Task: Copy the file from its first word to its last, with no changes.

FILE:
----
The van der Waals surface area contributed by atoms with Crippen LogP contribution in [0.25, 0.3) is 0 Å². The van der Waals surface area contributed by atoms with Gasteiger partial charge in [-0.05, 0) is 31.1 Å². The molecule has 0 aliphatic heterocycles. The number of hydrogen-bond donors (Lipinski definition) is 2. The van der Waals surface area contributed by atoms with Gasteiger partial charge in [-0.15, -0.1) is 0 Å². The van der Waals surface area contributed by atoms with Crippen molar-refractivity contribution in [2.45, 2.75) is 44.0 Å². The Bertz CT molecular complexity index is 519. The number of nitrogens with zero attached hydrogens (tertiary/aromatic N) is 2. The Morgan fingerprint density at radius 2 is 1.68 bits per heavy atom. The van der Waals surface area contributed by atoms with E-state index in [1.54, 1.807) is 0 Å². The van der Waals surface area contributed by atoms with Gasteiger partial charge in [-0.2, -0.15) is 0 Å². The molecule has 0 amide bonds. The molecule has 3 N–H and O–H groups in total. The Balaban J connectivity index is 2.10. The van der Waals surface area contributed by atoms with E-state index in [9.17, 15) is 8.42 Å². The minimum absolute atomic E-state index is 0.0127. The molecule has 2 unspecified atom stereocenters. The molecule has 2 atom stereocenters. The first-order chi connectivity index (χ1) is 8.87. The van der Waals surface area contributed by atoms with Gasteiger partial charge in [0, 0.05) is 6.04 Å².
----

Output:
The van der Waals surface area contributed by atoms with Crippen LogP contribution in [0.25, 0.3) is 0 Å². The van der Waals surface area contributed by atoms with Gasteiger partial charge in [-0.05, 0) is 31.1 Å². The molecule has 0 aliphatic heterocycles. The number of hydrogen-bond donors (Lipinski definition) is 2. The van der Waals surface area contributed by atoms with Gasteiger partial charge in [-0.15, -0.1) is 0 Å². The van der Waals surface area contributed by atoms with Crippen molar-refractivity contribution in [2.45, 2.75) is 44.0 Å². The Bertz CT molecular complexity index is 519. The number of nitrogens with zero attached hydrogens (tertiary/aromatic N) is 2. The Morgan fingerprint density at radius 2 is 1.68 bits per heavy atom. The van der Waals surface area contributed by atoms with E-state index in [1.54, 1.807) is 0 Å². The van der Waals surface area contributed by atoms with Gasteiger partial charge in [-0.2, -0.15) is 0 Å². The molecule has 0 amide bonds. The molecule has 3 N–H and O–H groups in total. The Balaban J connectivity index is 2.10. The van der Waals surface area contributed by atoms with E-state index in [9.17, 15) is 8.42 Å². The minimum absolute atomic E-state index is 0.0127. The molecule has 2 unspecified atom stereocenters. The molecule has 2 atom stereocenters. The first-order chi connectivity index (χ1) is 8.87. The van der Waals surface area contributed by atoms with Gasteiger partial charge in [0, 0.05) is 6.04 Å².